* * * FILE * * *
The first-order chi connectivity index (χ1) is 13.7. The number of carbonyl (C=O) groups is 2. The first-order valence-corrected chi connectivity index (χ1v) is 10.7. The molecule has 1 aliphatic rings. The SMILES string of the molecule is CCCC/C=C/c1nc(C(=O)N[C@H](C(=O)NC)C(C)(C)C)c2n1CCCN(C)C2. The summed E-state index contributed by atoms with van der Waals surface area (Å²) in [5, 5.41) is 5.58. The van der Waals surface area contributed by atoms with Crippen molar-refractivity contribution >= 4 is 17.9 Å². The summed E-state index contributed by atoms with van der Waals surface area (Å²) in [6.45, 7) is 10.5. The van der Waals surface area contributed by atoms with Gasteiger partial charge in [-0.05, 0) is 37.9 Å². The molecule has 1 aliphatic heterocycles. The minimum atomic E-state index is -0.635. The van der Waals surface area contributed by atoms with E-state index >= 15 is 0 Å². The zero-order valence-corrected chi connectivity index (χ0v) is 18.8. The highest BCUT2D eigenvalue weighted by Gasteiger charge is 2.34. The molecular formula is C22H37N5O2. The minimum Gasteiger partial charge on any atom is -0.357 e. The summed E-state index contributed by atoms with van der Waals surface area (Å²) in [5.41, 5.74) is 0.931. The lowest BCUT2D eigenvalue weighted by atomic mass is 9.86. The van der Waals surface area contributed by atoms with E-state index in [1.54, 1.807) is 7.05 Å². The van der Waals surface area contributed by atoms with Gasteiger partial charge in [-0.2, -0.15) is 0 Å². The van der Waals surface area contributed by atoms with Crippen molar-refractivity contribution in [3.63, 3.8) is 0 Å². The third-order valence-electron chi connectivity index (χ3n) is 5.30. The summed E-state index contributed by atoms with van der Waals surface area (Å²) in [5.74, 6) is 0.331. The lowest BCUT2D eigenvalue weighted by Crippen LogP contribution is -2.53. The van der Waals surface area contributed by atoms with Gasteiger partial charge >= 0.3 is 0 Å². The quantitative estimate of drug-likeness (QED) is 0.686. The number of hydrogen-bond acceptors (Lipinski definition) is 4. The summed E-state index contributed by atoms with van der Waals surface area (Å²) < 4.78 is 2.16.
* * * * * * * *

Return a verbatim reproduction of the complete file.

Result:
The first-order chi connectivity index (χ1) is 13.7. The number of carbonyl (C=O) groups is 2. The first-order valence-corrected chi connectivity index (χ1v) is 10.7. The molecule has 1 aliphatic rings. The SMILES string of the molecule is CCCC/C=C/c1nc(C(=O)N[C@H](C(=O)NC)C(C)(C)C)c2n1CCCN(C)C2. The summed E-state index contributed by atoms with van der Waals surface area (Å²) in [5, 5.41) is 5.58. The van der Waals surface area contributed by atoms with Crippen molar-refractivity contribution >= 4 is 17.9 Å². The summed E-state index contributed by atoms with van der Waals surface area (Å²) in [6.45, 7) is 10.5. The van der Waals surface area contributed by atoms with Gasteiger partial charge in [-0.05, 0) is 37.9 Å². The molecule has 1 aliphatic heterocycles. The minimum atomic E-state index is -0.635. The van der Waals surface area contributed by atoms with E-state index >= 15 is 0 Å². The zero-order valence-corrected chi connectivity index (χ0v) is 18.8. The highest BCUT2D eigenvalue weighted by Gasteiger charge is 2.34. The molecular formula is C22H37N5O2. The minimum Gasteiger partial charge on any atom is -0.357 e. The summed E-state index contributed by atoms with van der Waals surface area (Å²) in [5.41, 5.74) is 0.931. The lowest BCUT2D eigenvalue weighted by atomic mass is 9.86. The van der Waals surface area contributed by atoms with E-state index in [1.54, 1.807) is 7.05 Å². The van der Waals surface area contributed by atoms with Gasteiger partial charge in [-0.2, -0.15) is 0 Å². The van der Waals surface area contributed by atoms with Crippen molar-refractivity contribution in [3.63, 3.8) is 0 Å². The third-order valence-electron chi connectivity index (χ3n) is 5.30. The summed E-state index contributed by atoms with van der Waals surface area (Å²) in [5.74, 6) is 0.331. The lowest BCUT2D eigenvalue weighted by Crippen LogP contribution is -2.53. The van der Waals surface area contributed by atoms with Gasteiger partial charge >= 0.3 is 0 Å². The quantitative estimate of drug-likeness (QED) is 0.686. The number of hydrogen-bond acceptors (Lipinski definition) is 4. The summed E-state index contributed by atoms with van der Waals surface area (Å²) < 4.78 is 2.16.